Articles | Volume 13, issue 2
02 Feb 2009
 | 02 Feb 2009

A modeling approach to assess the hydrological response of small mediterranean catchments to the variability of soil characteristics in a context of extreme events

C. Manus, S. Anquetin, I. Braud, J.-P. Vandervaere, J.-D. Creutin, P. Viallet, and E. Gaume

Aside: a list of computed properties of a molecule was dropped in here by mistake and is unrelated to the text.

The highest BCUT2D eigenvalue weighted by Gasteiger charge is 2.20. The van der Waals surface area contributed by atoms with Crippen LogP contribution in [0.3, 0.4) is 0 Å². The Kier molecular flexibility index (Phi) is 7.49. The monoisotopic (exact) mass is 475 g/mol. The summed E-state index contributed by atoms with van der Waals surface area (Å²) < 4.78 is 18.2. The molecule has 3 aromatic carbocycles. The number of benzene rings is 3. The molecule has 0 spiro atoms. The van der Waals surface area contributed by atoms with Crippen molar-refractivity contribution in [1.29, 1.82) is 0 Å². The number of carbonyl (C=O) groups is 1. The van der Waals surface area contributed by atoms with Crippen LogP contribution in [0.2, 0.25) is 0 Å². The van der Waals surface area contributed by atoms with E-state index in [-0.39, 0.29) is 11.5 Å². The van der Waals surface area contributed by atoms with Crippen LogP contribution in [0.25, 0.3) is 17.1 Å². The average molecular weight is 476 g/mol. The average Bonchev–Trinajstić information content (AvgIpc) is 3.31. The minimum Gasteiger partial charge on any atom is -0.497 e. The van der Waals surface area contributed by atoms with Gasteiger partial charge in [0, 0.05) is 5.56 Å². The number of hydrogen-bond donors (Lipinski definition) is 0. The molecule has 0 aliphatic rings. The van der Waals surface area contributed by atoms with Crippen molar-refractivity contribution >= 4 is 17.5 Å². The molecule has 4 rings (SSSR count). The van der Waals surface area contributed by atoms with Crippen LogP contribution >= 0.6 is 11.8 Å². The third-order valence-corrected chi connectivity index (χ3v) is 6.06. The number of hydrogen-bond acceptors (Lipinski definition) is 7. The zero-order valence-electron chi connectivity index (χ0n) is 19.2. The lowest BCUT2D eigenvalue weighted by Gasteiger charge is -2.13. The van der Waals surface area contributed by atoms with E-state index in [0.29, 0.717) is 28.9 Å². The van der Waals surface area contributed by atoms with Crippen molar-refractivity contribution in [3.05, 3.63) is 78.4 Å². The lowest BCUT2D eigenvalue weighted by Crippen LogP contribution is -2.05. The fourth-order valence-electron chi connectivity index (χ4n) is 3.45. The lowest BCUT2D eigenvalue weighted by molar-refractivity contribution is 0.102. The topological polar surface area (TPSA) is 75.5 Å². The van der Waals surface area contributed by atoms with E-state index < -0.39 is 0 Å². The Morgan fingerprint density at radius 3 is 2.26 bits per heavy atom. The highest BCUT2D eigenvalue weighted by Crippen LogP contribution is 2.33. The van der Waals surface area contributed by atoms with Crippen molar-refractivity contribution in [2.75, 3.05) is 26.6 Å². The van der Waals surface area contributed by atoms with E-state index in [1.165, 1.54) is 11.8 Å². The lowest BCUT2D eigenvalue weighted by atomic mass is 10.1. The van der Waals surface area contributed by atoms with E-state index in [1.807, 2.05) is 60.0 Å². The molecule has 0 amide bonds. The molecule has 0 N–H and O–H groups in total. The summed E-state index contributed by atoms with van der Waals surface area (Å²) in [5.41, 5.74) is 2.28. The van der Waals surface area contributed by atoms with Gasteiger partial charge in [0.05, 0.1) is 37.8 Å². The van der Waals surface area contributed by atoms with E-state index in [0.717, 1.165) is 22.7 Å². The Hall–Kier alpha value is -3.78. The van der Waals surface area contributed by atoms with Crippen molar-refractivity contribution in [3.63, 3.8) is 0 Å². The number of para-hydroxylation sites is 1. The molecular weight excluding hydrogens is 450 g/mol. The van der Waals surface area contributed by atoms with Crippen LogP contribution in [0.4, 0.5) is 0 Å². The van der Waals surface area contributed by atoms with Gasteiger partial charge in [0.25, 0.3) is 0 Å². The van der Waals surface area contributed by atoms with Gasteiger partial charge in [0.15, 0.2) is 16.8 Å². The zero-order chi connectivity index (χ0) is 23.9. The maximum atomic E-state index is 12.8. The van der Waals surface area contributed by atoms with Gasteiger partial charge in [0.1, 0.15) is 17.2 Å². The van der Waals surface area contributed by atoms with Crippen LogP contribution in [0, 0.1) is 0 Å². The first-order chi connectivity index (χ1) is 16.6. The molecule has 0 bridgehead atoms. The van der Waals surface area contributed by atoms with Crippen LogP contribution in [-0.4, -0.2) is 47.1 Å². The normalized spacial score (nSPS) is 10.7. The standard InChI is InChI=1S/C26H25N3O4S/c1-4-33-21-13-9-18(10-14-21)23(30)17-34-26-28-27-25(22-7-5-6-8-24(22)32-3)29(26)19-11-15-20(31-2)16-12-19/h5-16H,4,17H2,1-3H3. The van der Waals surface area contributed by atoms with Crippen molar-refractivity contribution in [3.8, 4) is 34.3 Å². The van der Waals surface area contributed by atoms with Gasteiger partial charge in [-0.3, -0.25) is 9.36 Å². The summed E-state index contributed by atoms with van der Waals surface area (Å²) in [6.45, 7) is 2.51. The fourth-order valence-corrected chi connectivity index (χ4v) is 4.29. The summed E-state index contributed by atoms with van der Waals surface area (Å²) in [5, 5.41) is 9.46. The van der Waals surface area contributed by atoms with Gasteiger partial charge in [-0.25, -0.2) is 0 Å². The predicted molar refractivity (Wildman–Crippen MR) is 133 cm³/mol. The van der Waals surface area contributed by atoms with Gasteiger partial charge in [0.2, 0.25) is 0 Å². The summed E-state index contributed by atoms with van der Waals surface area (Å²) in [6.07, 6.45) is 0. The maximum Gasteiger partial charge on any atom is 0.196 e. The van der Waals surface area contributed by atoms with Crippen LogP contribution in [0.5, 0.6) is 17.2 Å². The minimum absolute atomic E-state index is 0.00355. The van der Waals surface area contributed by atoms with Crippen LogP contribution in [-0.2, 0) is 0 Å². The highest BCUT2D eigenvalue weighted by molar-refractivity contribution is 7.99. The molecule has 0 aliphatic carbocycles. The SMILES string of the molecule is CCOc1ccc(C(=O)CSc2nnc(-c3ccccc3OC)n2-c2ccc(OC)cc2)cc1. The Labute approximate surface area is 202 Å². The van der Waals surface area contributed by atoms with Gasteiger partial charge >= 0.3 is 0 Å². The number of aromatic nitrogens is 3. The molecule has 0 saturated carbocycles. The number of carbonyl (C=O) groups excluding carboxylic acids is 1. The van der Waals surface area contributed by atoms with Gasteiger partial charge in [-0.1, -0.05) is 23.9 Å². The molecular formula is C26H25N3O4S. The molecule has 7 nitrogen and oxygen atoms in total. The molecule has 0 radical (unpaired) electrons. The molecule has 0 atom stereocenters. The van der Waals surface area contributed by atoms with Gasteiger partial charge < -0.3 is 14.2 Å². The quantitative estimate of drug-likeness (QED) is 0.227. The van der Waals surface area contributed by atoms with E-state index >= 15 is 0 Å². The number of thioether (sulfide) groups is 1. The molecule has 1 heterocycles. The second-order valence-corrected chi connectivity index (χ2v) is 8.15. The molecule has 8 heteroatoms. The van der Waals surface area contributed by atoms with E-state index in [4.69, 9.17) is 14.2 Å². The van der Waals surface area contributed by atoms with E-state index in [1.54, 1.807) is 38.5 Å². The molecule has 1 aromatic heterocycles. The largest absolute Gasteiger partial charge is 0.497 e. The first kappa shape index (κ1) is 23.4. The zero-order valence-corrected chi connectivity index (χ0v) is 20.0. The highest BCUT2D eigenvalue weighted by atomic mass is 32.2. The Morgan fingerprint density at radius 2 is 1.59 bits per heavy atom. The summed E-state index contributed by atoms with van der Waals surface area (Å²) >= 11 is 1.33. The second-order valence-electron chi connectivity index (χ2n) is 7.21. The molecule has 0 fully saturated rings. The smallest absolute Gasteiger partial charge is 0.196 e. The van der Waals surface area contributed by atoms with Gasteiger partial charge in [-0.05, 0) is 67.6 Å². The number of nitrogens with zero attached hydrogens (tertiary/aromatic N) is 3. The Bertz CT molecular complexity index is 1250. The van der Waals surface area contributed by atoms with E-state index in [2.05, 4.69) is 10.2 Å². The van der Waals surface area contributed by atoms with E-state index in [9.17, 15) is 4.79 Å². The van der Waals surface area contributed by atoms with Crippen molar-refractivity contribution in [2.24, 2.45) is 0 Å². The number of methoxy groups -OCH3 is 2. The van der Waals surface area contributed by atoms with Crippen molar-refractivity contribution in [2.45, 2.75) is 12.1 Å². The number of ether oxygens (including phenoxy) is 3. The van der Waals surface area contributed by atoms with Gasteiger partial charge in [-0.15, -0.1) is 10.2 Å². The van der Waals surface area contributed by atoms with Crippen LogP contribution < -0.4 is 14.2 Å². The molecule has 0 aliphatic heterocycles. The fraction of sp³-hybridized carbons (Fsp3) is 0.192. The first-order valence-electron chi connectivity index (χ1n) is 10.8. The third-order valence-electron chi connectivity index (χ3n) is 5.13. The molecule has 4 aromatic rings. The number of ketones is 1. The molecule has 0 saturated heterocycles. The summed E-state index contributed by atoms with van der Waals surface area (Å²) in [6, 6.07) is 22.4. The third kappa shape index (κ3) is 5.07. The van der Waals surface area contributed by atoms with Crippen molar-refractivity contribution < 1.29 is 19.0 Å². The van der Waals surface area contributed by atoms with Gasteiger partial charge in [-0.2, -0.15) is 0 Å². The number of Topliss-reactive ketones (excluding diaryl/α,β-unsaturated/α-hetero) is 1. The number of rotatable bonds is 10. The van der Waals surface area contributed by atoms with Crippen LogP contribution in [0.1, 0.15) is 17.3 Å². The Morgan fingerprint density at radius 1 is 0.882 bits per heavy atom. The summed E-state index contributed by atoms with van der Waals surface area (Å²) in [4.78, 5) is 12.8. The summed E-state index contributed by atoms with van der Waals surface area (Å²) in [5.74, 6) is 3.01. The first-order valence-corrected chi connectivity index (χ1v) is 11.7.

Abstract. This paper presents a modeling study aiming at quantifying the possible impact of soil characteristics on the hydrological response of small ungauged catchments in a context of extreme events. The study focuses on the September 2002 event in the Gard region (South-Eastern France), which led to catastrophic flash-floods. The proposed modeling approach is able to take into account rainfall variability and soil profiles variability. Its spatial discretization is determined using Digital Elevation Model (DEM) and a soil map. The model computes infiltration, ponding and vertical soil water distribution, as well as river discharge. In order to be applicable to ungauged catchments, the model is set up without any calibration and the soil parameter specification is based on an existing soil database. The model verification is based on a regional evaluation using 17 estimated discharges obtained from an extensive post-flood investigation. Thus, this approach provides a spatial view of the hydrological response across a large range of scales. To perform the simulations, radar rainfall estimations are used at a 1 km2 and 5 min resolution. To specify the soil hydraulic properties, two types of pedotransfer function (PTF) are compared. It is shown that the PTF including information about soil structure reflects better the spatial variability that can be encountered in the field. The study is focused on four small ungauged catchments of less than 10 km2, which experienced casualties. Simulated specific peak discharges are found to be in agreement with estimations from a post-event in situ investigation. Examining the dynamics of simulated infiltration and saturation degrees, two different behaviors are shown which correspond to different runoff production mechanisms that could be encountered within catchments of less than 10 km2. They produce simulated runoff coefficients that evolve in time and highlight the variability of the infiltration capacity of the various soil types. Therefore, we propose a cartography distinguishing between areas prone to saturation excess and areas prone only to infiltration excess mechanisms. The questions raised by this modeling study will be useful to improve field observations, aiming at better understanding runoff generation for these extreme events and examine the possibility for early warning, even in very small ungauged catchments.